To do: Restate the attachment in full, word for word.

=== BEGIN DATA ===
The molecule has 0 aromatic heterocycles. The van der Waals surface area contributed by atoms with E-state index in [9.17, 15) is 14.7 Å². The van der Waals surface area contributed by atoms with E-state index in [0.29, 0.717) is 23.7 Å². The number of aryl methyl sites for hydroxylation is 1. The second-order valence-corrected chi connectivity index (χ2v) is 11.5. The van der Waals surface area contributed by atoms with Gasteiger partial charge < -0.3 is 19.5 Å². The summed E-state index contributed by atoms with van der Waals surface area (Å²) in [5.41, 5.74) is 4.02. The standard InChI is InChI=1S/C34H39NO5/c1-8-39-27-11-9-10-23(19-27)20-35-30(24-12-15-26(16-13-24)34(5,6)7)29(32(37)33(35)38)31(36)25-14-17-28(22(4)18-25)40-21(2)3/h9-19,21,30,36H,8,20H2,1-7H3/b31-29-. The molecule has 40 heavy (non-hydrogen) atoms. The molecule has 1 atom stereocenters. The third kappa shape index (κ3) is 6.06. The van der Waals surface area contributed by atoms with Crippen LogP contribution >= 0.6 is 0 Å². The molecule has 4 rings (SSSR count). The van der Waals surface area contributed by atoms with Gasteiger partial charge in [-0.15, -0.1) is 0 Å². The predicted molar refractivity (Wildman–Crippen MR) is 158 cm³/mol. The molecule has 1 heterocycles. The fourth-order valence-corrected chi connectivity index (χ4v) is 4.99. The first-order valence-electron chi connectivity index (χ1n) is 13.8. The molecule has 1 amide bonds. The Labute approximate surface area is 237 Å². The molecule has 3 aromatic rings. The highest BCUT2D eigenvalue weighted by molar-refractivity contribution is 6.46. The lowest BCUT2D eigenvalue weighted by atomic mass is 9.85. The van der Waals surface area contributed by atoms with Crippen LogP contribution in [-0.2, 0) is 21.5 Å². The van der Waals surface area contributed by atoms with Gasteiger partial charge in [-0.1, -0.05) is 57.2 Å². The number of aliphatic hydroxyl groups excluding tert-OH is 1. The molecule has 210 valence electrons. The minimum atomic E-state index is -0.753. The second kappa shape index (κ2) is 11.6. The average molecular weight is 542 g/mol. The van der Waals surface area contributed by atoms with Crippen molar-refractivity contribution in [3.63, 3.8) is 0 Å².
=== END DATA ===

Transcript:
The molecule has 0 aromatic heterocycles. The van der Waals surface area contributed by atoms with E-state index in [9.17, 15) is 14.7 Å². The van der Waals surface area contributed by atoms with E-state index in [0.29, 0.717) is 23.7 Å². The number of aryl methyl sites for hydroxylation is 1. The second-order valence-corrected chi connectivity index (χ2v) is 11.5. The van der Waals surface area contributed by atoms with Gasteiger partial charge < -0.3 is 19.5 Å². The summed E-state index contributed by atoms with van der Waals surface area (Å²) in [5.41, 5.74) is 4.02. The standard InChI is InChI=1S/C34H39NO5/c1-8-39-27-11-9-10-23(19-27)20-35-30(24-12-15-26(16-13-24)34(5,6)7)29(32(37)33(35)38)31(36)25-14-17-28(22(4)18-25)40-21(2)3/h9-19,21,30,36H,8,20H2,1-7H3/b31-29-. The molecule has 40 heavy (non-hydrogen) atoms. The molecule has 1 atom stereocenters. The third kappa shape index (κ3) is 6.06. The van der Waals surface area contributed by atoms with Crippen LogP contribution >= 0.6 is 0 Å². The molecule has 4 rings (SSSR count). The van der Waals surface area contributed by atoms with Gasteiger partial charge in [-0.15, -0.1) is 0 Å². The predicted molar refractivity (Wildman–Crippen MR) is 158 cm³/mol. The molecule has 1 heterocycles. The fourth-order valence-corrected chi connectivity index (χ4v) is 4.99. The first-order valence-electron chi connectivity index (χ1n) is 13.8. The molecule has 1 amide bonds. The Labute approximate surface area is 237 Å². The molecule has 3 aromatic rings. The highest BCUT2D eigenvalue weighted by molar-refractivity contribution is 6.46. The lowest BCUT2D eigenvalue weighted by atomic mass is 9.85. The van der Waals surface area contributed by atoms with Crippen LogP contribution in [-0.2, 0) is 21.5 Å². The van der Waals surface area contributed by atoms with Gasteiger partial charge in [-0.1, -0.05) is 57.2 Å². The number of aliphatic hydroxyl groups excluding tert-OH is 1. The molecule has 210 valence electrons. The minimum atomic E-state index is -0.753. The second kappa shape index (κ2) is 11.6. The average molecular weight is 542 g/mol. The van der Waals surface area contributed by atoms with Crippen molar-refractivity contribution in [3.63, 3.8) is 0 Å².